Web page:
: Sorry for the page image. "A master at work" was supposed to be the caption, potholed to Trope Codifier
, while the image should have linked to the general Kingdom Hearts
article, but I screwed it up as usual. Sorry about that.]
A Video Game
trope currently becoming more and more popular as time passes, this is about a diorama used as a small "preview" of sorts for the level you're about to access. It generally comes off as a classy touch, and as a generally nice addition to the game as it makes easier (and in some cases possible
) to tell the levels apart.
Given this is easy to confuse
with the World Map
, there's a just-as-easy example to distinguish these two tropes: while the World Map illustrates the world as a whole, the Level Diorama Preview is used for a level or world accessible by itself inside either the World Map or The Hub
, depending on the case.
For example, while the smaller World Maps in Super Mario Land 2: 6 Golden Coins
actually are dioramas but don't qualify as Level Dioramas, given they show a world as a whole, the level selection screen in Super Mario Galaxy
, as well as the World Map in its sequel
, both have small dioramas - for the individual levels - in them, and therefore those games count as examples of this trope.
While easier to implement in Platform Games
, this trope isn't strange to other genres, either.
( at the moment the other ykttw in this page
) is the Super Trope
Examples of this trope:
- The page image comes from Kingdom Hearts (specifically, a sprite-rip from Kingdom Hearts: Chain of Memories). Ever since the first installment, worlds have always been physically represented with this very trope.
- Sometimes employed in the Super Mario Bros. franchise.
- Super Mario Galaxy, as noted in the trope's description, was the first game to make an extensive use of this trope. The sequel, while replacing The Hub with a World Map, also did the same.
- Super Mario 3D Land is a far more notable example, as, given the "blending polygonal enviroments with classic 2D gameplay" aspect, this trope is a lot more needed when the levels are "classically" numbered instead of named. This doesn't only makes it easier to tell them apart - it actually makes it possible, and makes this trope a whole lot more useful addition. The dioramas are also pretty neat to look at, too.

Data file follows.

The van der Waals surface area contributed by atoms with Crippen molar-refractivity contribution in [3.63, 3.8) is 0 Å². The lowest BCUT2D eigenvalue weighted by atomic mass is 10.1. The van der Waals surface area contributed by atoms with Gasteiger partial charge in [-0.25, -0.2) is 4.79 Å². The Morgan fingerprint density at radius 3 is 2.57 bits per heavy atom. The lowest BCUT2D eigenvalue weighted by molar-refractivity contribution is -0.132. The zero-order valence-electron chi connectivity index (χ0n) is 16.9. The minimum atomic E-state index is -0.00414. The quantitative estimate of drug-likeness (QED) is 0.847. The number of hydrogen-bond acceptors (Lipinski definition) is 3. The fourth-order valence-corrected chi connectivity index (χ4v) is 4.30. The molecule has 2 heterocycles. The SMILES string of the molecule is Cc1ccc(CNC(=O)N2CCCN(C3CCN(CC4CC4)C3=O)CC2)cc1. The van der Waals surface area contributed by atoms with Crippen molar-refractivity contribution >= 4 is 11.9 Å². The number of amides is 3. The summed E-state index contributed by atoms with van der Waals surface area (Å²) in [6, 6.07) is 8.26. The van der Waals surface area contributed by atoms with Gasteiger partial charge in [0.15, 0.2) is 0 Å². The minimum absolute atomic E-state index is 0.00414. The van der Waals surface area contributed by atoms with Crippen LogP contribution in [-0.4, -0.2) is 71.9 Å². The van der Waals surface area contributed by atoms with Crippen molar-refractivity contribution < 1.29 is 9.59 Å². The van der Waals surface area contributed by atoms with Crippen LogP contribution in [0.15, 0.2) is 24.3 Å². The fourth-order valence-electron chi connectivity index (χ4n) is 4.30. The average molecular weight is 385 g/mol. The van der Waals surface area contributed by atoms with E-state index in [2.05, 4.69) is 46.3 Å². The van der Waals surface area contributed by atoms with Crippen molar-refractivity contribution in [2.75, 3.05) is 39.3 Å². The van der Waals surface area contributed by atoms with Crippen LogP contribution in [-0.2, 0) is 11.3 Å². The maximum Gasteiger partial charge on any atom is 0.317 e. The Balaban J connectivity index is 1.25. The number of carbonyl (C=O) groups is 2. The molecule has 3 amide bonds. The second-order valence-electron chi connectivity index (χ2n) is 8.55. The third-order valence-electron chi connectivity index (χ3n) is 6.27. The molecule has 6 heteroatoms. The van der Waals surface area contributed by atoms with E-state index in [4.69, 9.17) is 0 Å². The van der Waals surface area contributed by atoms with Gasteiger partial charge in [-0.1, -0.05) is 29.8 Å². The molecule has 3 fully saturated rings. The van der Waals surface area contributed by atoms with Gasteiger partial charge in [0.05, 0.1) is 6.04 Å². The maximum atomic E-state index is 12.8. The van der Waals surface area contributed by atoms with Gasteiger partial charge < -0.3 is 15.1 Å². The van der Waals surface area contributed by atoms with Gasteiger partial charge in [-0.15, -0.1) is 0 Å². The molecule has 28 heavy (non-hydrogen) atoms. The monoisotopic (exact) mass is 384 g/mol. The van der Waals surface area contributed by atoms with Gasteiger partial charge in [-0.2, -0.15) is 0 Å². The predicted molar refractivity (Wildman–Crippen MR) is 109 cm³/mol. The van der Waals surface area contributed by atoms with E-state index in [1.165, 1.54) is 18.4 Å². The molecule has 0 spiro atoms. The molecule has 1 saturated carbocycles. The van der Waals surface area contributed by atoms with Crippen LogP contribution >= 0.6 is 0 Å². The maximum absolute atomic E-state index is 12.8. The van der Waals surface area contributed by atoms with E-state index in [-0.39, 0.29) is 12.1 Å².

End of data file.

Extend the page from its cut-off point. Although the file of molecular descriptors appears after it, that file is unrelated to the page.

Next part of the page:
- Sonic Generations uses this trope, both in The Hub (Playstation 3 and Xbox 360 version) and in the level selection screen (Nintendo 3DS version). The console version also has the possibility for Sonic to jump on (and stand on) the levels' names.
- Jump Ultimate Stars, like Kingdom Hearts, uses planet-like, thematic dioramas to tell the levels apart.
- All of the first three Crash Bandicoot games use this, to some extent. The first has small dioramas for the single levels (a boulder for the Indy Escape levels, or a wooden wall for the "Great Gate/Native Fortress" levels for example), which blend with the World Map in a natural way; the second had the levels' entrance gates shaped like the same levels' themes; the third is debatable, as the warp-portal showed a small glimpse of the level's setting but wasn't an actual diorama (and, despite each world's hub was a diorama shaped one of the game's settings, that alone doesn't meet the trope's "single levels" criteria.
- The Final Fantasy games usually use this to show towns or castles or locations in general in the World Map.